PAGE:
Vice-president of Croatian Democratic Union is elected chair of Bosnia’s Council of Ministers, and so will lead the country’s state-level government for the next four years.
Borjana Kristo, 61-year-old vice-president of the Croatian Democratic Union, HDZ, the main Bosnian Croat party, was elected chair of Bosnia’s Council of Ministers on Thursday, taking up the role of de facto Bosnian prime minister. She will be in charge of coordinating and representing the 10-member executive government body.
“I deeply believe that with appreciation and respect for the diversity and rights of each of the constituent peoples, we can create a functional and sustainable common homeland,” Kristo said.
“This is the fastest appointment of the chairman of the Council of Ministers in history. We had two choices today: to keep the current chairman in a technical mandate, Zoran Tegeltija, who was leading the most inefficient Council of Ministers this century, or we could … select a new person,” Denis Becirovic, member of the state presidency, said after the meeting.
For the first time in history, the prime minister-elect was asked to present her four-year program before the members of the state presidency, usually done in front of the House of Representatives, before it confirmed the election. Kristo did not respond to the request of a Croat member of the presidency, Zeljko Komsic, who voted against.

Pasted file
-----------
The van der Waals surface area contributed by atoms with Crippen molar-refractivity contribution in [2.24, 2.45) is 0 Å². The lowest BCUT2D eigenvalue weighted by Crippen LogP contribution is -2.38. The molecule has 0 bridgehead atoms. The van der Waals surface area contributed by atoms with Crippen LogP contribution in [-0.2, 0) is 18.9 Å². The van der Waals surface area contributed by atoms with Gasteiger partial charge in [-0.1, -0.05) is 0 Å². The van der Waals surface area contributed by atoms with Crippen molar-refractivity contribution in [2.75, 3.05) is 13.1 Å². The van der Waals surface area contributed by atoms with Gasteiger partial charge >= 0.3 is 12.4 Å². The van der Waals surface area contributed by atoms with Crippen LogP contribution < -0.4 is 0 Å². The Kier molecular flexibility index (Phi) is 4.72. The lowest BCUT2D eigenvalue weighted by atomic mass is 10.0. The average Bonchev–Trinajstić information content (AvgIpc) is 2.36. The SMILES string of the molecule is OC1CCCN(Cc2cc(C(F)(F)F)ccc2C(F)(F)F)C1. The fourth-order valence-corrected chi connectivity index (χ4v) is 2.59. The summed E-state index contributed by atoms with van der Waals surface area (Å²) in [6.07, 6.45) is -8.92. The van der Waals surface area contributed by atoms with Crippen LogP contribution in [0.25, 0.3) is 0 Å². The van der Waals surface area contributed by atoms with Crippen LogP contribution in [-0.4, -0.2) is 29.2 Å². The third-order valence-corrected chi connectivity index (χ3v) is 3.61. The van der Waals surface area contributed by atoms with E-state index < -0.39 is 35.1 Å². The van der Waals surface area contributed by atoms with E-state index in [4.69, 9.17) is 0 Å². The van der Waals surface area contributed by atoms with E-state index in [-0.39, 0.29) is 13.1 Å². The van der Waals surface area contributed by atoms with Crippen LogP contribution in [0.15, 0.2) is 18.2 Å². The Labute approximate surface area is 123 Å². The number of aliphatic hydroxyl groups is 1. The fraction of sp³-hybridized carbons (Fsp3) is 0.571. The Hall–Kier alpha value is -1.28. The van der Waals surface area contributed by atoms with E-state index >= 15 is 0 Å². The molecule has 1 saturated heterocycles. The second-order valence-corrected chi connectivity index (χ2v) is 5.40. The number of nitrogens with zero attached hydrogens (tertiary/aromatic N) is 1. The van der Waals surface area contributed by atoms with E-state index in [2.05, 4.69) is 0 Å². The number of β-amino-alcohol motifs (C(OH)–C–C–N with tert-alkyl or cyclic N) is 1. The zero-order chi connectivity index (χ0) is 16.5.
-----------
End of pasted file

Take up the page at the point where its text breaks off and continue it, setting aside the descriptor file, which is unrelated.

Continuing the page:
Her appointment is a result of a coalition agreement between her own HDZ, the Social Democratic Party – the state-level representative of the so-called “Eight” – a coalition of Bosniak and civic parties in the Federation of Bosnia and Herzegovina – and the Alliance of Independent Social Democrats, SNSD, the main Bosnian Serb party.
Kristo is a well-known name in Bosnian politics. During her 20-year-long political career, she was Minister of Justice in the Federation of Bosnia and Herzegovina, one of two entities in the country.
From 2007 until 2011, she was the Federation’s president, after which she served in the two chambers of the state-level parliament, first in the House of Peoples and later in the House of Representatives, for two consecutive mandates.
Like HDZ president Dragan Covic, she supports election law changes in the country. In the October elections, she was one of two candidates for the Croat seat on the presidency. She lost with a difference of some 47,000 votes compared to the fourth-time elected Zeljko Komsic.
Source : Balkan Insight